So many cookbooks, so little time! But for every Emeril cookbook, there are smaller ones waiting to be discovered. Here's just a small sampling of some gems from 2002. Don't worry, there'll be more!
"Betty Crocker's Living With Cancer Cookbook" (Hungry Minds, $24.95): For cancer patients and their families, simple things such as eating can become a struggle. Written by two oncologists and a nutritionist, the book spends the first 25 pages talking about reclaiming the joy of eating and how cancer treatments affect taste. Other chapters talk about coping with side effects, fatigue-fighting breakfasts and comforting side dishes. The comprehensive cookbook incorporates health advice, menus and tips from cancer survivors -- not to mention tasty recipes such as Beef Fajita Bowls, Zesty Autumn Pork Stew, Rice Pudding and more.
"The Cooking Club Cookbook" (Villard Books, $19.95): Six young women start a cooking club -- it's still going strong five years later -- and in return they get a great meal once a month, a chance to get together and a book deal. Not bad. And the cookbook's not bad either. It's divided into chapters such as Spanish, Mediterranean, Brunch and Sex in the Kitchen (they meet on Sunday nights and end up watching the HBO hit "Sex in the City"), and it includes tips on forming a cooking club. Recipes include Aphrodisiac Salad and Cellophane Noodle Salad With Shrimp.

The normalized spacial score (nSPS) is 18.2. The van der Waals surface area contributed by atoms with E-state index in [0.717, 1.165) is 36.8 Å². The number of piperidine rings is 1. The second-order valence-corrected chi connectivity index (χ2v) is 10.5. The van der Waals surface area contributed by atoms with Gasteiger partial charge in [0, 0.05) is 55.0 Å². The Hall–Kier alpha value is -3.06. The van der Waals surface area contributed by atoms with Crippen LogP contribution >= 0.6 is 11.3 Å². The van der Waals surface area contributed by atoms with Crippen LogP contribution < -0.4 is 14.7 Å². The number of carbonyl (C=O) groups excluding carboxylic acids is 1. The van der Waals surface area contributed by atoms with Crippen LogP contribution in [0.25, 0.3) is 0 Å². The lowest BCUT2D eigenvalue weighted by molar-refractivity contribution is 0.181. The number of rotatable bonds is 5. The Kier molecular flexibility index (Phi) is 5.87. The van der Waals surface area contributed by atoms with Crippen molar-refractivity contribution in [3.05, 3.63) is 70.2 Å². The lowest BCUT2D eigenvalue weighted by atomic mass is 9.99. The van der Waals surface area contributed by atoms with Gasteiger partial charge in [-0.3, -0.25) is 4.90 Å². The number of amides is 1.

Gluten-free: Did you know that one out of every 150 Americans can't eat products made from wheat? That means no bread, pizza or desserts. Or does it? "The Gluten-Free Gourmet Makes Dessert" (Henry Holt, $29) and "Gluten-Free Baking" (Simon and Schuster, $27.50) offer hundreds of appealing options, believe it or not. There are muffins, scones, cookies, tortes and more, and both have primers on working with gluten-free ingredients. "The Gluten-Free Gourmet" is a bit more comprehensive, but neither of them will steer you wrong.
"The Can-Opener Gourmet" (Hyperion, $16.95): Author Laura Karr says she wrote this cookbook because she's lazy and picky. And sure enough, about the only skill needed to make most of the recipes is the ability to open a can (mixing helps, too). And there are cans -- or jars -- in dang-near every recipe. I'm not sure if you'd be comfortable making a squash soup with baby food, and I can't stand canned mushrooms, but the book does offer an array of recipes -- from vinaigrettes to feta and spinach pastries -- that are quick and easy. You just have to compromise. I could get on board using canned crab for crab cakes, but I'll take my asparagus fresh.
"The Best Freezer Cookbook" (Robert Rose, $18.95): Almost everything you need to know about freezing is at your fingertips. There's a primer on how to freeze meat and fish, a chart on how long things keep in the freezer and recipes -- each with instructions on how to freeze it and what needs to be done with it after it's been frozen. Home economist Jan Main offers a great variety -- who knew you could freeze Salmon Fondue -- that can help ease those weeknight meal emergencies, if you're willing to put in the time up front.
"America's Hometown Cookbook" ($17 with shipping, call 1-515-465-4848): Hotel Pattee, in Perry, Iowa, and the Iowa State Fair collaborated on this book, which offers winning recipes from 2000 and 2001 fair competitions. My, how far state fare has come! Sure, you have your pies, but you also have pineapple almond pizza, veggie lasagna with black beans and artichokes, and much more. Call it hometown cooking with flair -- at the fair.